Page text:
Designing Efficient Schools: Case Study

Chicago Public School Mariano Azuela Elementary School

09/03/2010


Main Story                Design Strategies                LEED MEP Related Credits                Case Study


Chicago Elementary School

Contrary to the belligerent or high-handed architects of engineers’ nightmares, this project was a very smooth and collaborative design process between CCJM Engineers and Legat Architects, along with a number of other consultants who helped guide this project through design and construction, meeting the design and construction schedules and expectations of the Chicago Public Schools and the constructing agency, the Public Building Commission of Chicago. This is currently in the LEED review process for Gold level certification.

The following summarizes the various LEED credits and associated design strategies used to achieve the credits:

WE Credit 3: Water Use Reduction, 30% Reduction

Lee Pasteur will use 0.125 gpf urinals, 1.6 gpf water closets, 0.5 gpm flow controls for the lavatories and wash basins, 1.5 gpm shower flow control, 0.5 gpm sinks, and 2.5 gpm mop receptors. The use of these low-flow fixtures results in a water use reduction of about 35%.

EA Prerequisite 2: Minimum Energy Performance

The project has been designed to comply with the mandatory and prescriptive requirements of ASHRAE 90.1-2004.

EA Prerequisite 3: Fundamental Refrigerant Management

No CFC refrigerants are used in the design of the school.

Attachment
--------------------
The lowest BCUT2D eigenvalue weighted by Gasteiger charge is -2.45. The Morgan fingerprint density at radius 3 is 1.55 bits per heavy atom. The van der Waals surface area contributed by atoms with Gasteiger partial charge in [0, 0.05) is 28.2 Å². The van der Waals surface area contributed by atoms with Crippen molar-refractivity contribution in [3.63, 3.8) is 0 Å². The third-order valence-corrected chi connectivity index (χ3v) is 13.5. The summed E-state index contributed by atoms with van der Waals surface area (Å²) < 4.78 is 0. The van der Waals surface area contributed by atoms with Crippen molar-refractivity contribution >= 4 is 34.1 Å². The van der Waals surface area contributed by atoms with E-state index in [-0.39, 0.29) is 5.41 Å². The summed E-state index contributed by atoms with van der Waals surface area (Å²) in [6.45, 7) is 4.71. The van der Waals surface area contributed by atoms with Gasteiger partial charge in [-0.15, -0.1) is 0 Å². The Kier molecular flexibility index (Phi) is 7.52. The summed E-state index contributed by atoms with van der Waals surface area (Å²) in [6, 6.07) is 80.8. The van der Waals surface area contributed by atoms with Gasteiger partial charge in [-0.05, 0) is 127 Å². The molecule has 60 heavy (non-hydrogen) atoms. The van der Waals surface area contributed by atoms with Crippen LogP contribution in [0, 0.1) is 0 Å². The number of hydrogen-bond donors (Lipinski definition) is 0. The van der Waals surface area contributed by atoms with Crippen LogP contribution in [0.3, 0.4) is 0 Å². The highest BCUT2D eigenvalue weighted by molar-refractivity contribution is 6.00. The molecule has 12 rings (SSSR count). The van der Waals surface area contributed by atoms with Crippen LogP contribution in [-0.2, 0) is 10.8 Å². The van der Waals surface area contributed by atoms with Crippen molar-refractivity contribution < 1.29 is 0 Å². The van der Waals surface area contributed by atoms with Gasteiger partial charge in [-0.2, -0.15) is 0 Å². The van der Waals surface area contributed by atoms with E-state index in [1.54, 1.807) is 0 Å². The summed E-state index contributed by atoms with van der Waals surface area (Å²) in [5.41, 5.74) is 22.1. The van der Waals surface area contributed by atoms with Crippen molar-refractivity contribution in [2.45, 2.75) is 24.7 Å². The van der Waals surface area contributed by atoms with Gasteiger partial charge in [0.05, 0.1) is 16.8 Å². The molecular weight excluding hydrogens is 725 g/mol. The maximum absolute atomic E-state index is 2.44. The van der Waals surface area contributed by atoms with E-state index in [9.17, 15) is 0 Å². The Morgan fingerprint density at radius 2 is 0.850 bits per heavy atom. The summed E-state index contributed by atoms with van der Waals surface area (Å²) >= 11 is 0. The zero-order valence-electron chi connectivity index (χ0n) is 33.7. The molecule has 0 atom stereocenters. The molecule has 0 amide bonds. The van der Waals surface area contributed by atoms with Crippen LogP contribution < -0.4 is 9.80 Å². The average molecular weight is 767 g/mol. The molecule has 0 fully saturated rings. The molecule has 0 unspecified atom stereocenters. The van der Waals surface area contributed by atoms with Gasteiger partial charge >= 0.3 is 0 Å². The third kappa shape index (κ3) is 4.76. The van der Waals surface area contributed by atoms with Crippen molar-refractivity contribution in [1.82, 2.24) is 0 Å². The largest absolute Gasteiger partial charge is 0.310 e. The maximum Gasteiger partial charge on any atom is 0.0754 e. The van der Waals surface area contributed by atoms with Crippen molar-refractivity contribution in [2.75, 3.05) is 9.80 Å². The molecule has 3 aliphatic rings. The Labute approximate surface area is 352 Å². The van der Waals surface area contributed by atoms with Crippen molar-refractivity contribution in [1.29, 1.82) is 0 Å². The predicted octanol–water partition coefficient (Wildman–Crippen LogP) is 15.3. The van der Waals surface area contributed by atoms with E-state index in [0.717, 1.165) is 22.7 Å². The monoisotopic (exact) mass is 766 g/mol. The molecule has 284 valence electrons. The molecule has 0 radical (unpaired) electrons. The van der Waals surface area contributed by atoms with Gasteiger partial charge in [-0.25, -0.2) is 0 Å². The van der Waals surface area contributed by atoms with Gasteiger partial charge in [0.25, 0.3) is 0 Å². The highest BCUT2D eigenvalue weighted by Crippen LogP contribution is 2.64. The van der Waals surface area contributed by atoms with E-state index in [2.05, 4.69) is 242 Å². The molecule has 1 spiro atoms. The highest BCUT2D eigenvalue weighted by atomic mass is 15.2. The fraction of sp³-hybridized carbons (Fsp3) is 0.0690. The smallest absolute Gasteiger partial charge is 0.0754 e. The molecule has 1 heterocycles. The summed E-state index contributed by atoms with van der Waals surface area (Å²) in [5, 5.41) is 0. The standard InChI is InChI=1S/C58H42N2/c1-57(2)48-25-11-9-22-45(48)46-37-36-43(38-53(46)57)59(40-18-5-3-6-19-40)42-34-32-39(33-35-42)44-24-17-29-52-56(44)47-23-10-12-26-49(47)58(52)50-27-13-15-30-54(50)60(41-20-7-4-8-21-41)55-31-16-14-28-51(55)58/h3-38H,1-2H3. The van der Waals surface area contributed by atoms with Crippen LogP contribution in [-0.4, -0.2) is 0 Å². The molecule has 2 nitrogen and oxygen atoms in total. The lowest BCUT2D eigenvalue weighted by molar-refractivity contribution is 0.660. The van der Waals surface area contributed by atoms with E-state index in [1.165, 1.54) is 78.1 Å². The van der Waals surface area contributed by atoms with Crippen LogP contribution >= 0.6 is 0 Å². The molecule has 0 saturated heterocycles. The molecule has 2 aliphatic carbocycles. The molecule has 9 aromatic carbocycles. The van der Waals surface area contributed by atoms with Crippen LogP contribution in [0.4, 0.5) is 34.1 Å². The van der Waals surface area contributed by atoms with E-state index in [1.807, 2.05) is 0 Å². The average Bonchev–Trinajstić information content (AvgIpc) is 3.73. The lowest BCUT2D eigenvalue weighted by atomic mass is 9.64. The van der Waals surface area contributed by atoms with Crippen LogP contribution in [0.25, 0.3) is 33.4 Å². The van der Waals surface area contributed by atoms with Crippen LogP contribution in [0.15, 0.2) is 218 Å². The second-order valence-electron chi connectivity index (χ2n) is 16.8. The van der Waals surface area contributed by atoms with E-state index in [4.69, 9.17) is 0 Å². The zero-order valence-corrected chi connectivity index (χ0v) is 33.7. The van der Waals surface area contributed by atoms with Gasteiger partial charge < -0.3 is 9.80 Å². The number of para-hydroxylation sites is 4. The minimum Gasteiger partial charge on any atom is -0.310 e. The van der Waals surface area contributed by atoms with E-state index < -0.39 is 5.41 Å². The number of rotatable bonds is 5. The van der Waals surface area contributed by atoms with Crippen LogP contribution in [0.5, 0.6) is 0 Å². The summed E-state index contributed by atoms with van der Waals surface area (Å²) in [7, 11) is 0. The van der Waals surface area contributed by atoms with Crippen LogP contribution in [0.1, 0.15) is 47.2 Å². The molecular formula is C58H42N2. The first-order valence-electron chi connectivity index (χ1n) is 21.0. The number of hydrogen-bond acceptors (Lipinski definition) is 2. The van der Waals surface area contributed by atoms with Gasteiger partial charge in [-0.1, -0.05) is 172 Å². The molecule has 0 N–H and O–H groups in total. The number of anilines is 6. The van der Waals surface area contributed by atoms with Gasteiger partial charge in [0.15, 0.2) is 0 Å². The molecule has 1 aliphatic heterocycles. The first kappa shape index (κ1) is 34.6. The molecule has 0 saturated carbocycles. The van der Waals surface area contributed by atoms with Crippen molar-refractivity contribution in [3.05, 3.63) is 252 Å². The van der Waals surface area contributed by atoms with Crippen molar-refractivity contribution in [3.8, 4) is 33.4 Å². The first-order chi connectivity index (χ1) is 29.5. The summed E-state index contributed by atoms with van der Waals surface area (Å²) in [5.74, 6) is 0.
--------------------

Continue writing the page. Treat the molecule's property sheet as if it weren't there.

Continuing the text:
EA Credit 1: Optimize Energy Performance

Whole building energy simulation method was used based on 90.1-2004 Building Performance rating method as per Appendix G. The methodology conforms to the mandatory requirements of sections 5.4, 6.4, 7.4, 8.4, 9.4, and 10.4 of the standard. The various design strategies employed on this project included high-efficiency fenestration and building envelope systems, VFDs on air handling units and pumps, energy recovery units for high outside air handling units serving the gymnasium and cafeteria, condensing boilers (Fig. 6), demand control ventilation, zone level VAV integrated with occupancy, enhanced lighting controls including daylight dimming systems and occupancy sensors, efficient lighting (T8s, moderate LPD), light shelves along the south exposure (Figs. 2, 3, and 4), and reduced fenestration along east and west exposures. The results of these efforts resulted in a building energy model that is 21.5% more efficient than the baseline building.

EA Credit 4: Enhanced Refrigerant Management

The HVAC&R refrigerant that is being used to meet this requirement is 134A. Although 134A has GWP potential, given the efficiency of the design, the overall calculated refrigerant ODP and GWP value is expected to be 98.

IEQ Prerequisite 1: Minimum IAQ Performance

The project will exceed the requirements of ASHRAE 62.1-2004 values for ventilation rates in breathing zones are used in conjunction with the ASHRAE 62.1-2004 occupancy densities. Calculations used the methodology are outlined in Section 6.2 Ventilation Rate Procedure.

IEQ Credit 5: Indoor Chemical & Pollutant Source Control